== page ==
The race to replace former Rep. Jesse Jackson Jr. (D-Ill.) is throwing a spotlight on new electoral challenges facing the Congressional Black Caucus (CBC).
The Illinois race is the first real test of whether open-seat elections in expanded, more diverse districts are still likely to elect African-Americans to Congress.
Because of dwindling urban populations, less segregated neighborhoods and a fast-growing Hispanic population, many districts where African-American politicians have been all but guaranteed a win are no longer as secure.
The CBC ranks will hold steady in 2012 at 42 members, and they will grow if Jackson’s replacement is black.
But one prominent CBC member is likely to get involved. A spokesman for Rep. Danny Davis (D-Ill.) indicated he’s likely to endorse one of the African-American candidates in the Democratic primary.
“The congressman is concerned about the community being able to have a real choice in who would best represent them in the tradition of the representation they’ve had over these past years,” Ira Cohen, a spokesman for Davis, told The Hill. “He is looking at who is interested in running and will make a decision at some point about a candidate that he feels is consistent with that kind of representation.”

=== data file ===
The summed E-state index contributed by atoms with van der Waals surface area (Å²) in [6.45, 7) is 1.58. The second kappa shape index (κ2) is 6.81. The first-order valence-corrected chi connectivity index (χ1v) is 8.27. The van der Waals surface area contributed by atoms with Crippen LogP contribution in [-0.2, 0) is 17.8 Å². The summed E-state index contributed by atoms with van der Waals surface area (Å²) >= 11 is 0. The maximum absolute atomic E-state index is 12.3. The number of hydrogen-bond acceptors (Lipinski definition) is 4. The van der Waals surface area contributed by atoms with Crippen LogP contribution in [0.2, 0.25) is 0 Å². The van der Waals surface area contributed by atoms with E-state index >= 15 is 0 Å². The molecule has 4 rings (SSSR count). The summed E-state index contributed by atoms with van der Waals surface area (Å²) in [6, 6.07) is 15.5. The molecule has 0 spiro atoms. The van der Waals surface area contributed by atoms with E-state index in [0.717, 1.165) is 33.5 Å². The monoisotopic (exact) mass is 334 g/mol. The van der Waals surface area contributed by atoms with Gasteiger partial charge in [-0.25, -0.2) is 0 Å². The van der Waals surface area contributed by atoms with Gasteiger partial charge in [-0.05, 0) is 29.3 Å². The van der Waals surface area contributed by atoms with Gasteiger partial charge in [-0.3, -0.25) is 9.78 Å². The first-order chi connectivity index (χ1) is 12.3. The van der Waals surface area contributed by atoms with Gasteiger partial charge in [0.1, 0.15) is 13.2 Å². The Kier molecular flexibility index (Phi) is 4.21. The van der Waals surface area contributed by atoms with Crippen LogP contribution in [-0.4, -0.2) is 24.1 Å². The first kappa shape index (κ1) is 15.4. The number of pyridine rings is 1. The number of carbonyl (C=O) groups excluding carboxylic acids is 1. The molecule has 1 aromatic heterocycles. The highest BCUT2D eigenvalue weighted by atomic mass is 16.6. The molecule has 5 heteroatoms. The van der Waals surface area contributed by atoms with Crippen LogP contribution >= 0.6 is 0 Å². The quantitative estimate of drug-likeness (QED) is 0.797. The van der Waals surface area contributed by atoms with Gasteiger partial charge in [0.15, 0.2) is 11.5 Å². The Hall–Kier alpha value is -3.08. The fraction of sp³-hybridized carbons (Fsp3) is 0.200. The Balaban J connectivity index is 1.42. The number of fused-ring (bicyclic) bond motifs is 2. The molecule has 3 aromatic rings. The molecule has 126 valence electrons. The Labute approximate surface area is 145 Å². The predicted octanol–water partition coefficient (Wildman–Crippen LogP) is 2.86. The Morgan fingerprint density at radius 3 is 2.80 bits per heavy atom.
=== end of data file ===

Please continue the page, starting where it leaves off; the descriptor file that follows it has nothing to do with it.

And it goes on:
Jackson’s old district, like many heavily African-American districts, was expanded during the redistricting process into the suburbs and took in more white voters.
The seat is expected to remain in Democratic hands—Jackson won reelection in November by a wide margin, despite not campaigning.
Jackson easily dispatched white former Rep. Debbie Halvorson (D-Ill.) in the 2012 primary. She’s running again—and a crowded Democratic field is boosting her chances at returning to Congress.
Halvorson took less than a third of the vote against Jackson in 2012. But in a late-February primary where few are expected to vote, she has a better shot at turning out her suburban base and pulling off a win.
When asked whether she was worried about the city/suburban and racial divides in the race, Halvorson downplayed those concerns.
“We are focused on getting our message out to everyone in the special election,” she told The Hill via email.